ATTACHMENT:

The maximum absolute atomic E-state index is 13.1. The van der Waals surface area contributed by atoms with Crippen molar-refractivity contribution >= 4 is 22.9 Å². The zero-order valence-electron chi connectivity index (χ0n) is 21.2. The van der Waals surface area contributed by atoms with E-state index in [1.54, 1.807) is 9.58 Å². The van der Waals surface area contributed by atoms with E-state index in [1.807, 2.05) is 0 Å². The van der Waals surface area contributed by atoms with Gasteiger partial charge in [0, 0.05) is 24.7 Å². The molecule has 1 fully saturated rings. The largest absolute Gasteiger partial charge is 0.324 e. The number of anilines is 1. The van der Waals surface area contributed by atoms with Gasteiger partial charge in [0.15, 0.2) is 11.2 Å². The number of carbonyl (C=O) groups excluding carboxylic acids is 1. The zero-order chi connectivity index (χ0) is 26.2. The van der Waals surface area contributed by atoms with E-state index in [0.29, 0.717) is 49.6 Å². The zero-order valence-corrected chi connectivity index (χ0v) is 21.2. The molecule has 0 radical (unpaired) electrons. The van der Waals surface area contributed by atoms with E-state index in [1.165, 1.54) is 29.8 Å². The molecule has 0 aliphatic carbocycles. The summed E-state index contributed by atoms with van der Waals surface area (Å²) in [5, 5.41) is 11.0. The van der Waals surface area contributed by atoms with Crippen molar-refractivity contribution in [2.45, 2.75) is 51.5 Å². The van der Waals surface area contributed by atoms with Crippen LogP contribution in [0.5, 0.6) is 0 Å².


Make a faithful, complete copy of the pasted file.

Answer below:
The maximum absolute atomic E-state index is 13.1. The van der Waals surface area contributed by atoms with Crippen molar-refractivity contribution >= 4 is 22.9 Å². The zero-order valence-electron chi connectivity index (χ0n) is 21.2. The van der Waals surface area contributed by atoms with E-state index in [1.54, 1.807) is 9.58 Å². The van der Waals surface area contributed by atoms with E-state index in [1.807, 2.05) is 0 Å². The van der Waals surface area contributed by atoms with Gasteiger partial charge in [0, 0.05) is 24.7 Å². The molecule has 1 fully saturated rings. The largest absolute Gasteiger partial charge is 0.324 e. The number of anilines is 1. The van der Waals surface area contributed by atoms with Gasteiger partial charge in [0.15, 0.2) is 11.2 Å². The number of carbonyl (C=O) groups excluding carboxylic acids is 1. The zero-order chi connectivity index (χ0) is 26.2. The van der Waals surface area contributed by atoms with E-state index in [0.29, 0.717) is 49.6 Å². The zero-order valence-corrected chi connectivity index (χ0v) is 21.2. The molecule has 0 radical (unpaired) electrons. The van der Waals surface area contributed by atoms with E-state index in [1.165, 1.54) is 29.8 Å². The molecule has 0 aliphatic carbocycles. The summed E-state index contributed by atoms with van der Waals surface area (Å²) in [5, 5.41) is 11.0. The van der Waals surface area contributed by atoms with Crippen molar-refractivity contribution in [2.45, 2.75) is 51.5 Å². The van der Waals surface area contributed by atoms with Crippen LogP contribution in [0.5, 0.6) is 0 Å².